Anyway, here’s the first photo of Kristen Wiig/The Cheetah in Wonder Woman 1984, as her human role…possibly looking at a stuffed cheetah in a museum?

 

The Quantum Realm in Ant-Man 2 Offers Answers for Avengers 4

People are wondering why the big beautiful Avengers 3 – Infinity War is being followed so closely in the Marvel Cinematic Universe by, of all heroes, the Ant Man. With Ant-Man and the Wasp smashing across theaters July 6, we’ve barely had a moment to absorb the calamitous events of the Infinity War. Where, as you might have heard, a LOT OF STUFF happens. (If you haven’t seen it yet, GO NOW.)

Ant Man and the Wasp, strangely, will be the 20th film in the MCU. If you’ve been up to date with the Avengers, you might be curious why one of the lower ranking MCU heroes — who’s been on hiatus since Captain America 3: Civil War (on ‘house arrest,’ just like Hawkeye) — is the next star in this ten-year-old lineup of films. Why him? Why now?

Most people across the internet guessed that Ant Man and the Wasp was intended as a palette cleanser, serving up a comic, lighter fare to audiences — just like the original Ant Man in 2015 did for the heavier Avengers 2: Age of Ultron. But there may be more going on this time than previously assumed.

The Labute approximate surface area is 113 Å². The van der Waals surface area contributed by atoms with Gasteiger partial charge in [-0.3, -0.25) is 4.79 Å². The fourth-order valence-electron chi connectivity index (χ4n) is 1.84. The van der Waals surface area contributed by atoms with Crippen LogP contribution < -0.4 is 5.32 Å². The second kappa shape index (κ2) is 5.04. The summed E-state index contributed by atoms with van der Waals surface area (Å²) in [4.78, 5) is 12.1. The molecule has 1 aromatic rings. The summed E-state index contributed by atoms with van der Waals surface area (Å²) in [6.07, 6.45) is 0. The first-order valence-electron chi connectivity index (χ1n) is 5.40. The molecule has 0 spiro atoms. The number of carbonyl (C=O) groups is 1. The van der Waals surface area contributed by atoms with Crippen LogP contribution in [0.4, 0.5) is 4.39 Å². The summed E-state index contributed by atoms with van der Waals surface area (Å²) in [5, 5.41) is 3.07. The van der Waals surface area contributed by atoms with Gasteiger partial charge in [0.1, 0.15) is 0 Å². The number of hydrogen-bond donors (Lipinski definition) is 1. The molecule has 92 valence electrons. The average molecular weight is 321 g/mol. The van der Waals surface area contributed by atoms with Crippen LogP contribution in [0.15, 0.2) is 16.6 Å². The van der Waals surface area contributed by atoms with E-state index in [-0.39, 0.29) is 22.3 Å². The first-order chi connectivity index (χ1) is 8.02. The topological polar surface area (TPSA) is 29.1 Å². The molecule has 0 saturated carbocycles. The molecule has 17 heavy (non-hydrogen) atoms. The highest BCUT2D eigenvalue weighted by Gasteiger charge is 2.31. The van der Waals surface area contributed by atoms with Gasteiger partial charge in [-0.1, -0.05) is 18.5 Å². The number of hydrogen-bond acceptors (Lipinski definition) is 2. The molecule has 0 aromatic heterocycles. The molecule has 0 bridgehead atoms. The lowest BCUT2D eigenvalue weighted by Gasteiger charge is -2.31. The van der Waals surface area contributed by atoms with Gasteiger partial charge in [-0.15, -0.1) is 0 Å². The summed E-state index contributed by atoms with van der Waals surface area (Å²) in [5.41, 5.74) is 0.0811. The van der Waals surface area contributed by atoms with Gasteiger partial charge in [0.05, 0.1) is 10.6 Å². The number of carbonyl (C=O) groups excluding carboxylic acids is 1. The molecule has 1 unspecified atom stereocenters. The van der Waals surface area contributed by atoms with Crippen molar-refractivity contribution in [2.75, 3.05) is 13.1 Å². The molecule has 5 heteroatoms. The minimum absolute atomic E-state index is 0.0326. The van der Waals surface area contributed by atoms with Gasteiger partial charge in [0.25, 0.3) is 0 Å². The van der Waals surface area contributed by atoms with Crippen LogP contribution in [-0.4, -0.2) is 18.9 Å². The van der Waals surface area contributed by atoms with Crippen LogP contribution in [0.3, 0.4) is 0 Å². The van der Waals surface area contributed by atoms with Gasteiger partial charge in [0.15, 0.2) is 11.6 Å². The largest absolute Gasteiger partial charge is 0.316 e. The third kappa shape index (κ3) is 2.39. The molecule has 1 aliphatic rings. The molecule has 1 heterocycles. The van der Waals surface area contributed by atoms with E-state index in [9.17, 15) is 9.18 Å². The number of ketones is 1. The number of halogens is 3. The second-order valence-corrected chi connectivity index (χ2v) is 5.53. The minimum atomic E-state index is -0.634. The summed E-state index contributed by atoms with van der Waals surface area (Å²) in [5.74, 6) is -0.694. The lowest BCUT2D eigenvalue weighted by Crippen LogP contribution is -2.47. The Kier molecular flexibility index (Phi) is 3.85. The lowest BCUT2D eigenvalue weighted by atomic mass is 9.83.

———-

Spoilers for Avengers Infinity War to follow. Plus idle speculation about Ant Man and the Wasp. 

It seems like we NEED an Ant Man story right now. Remember the Pym Particle, and Hank Pym, and the Quantum Realm (QR for short)? The QR wasn’t a huge part of Ant Man in 2015, but we do know Hank’s wife is stuck there, and that Scott Lang somehow escaped it. He should have been trapped, “forever shrinking.” There’s a lot we don’t know about such a vast, and yet tiny, playground. Fans have assumed Scott and now Hope (as the Wasp) will be going back and getting Mrs. Pym in their next outing.  Sounds good, right?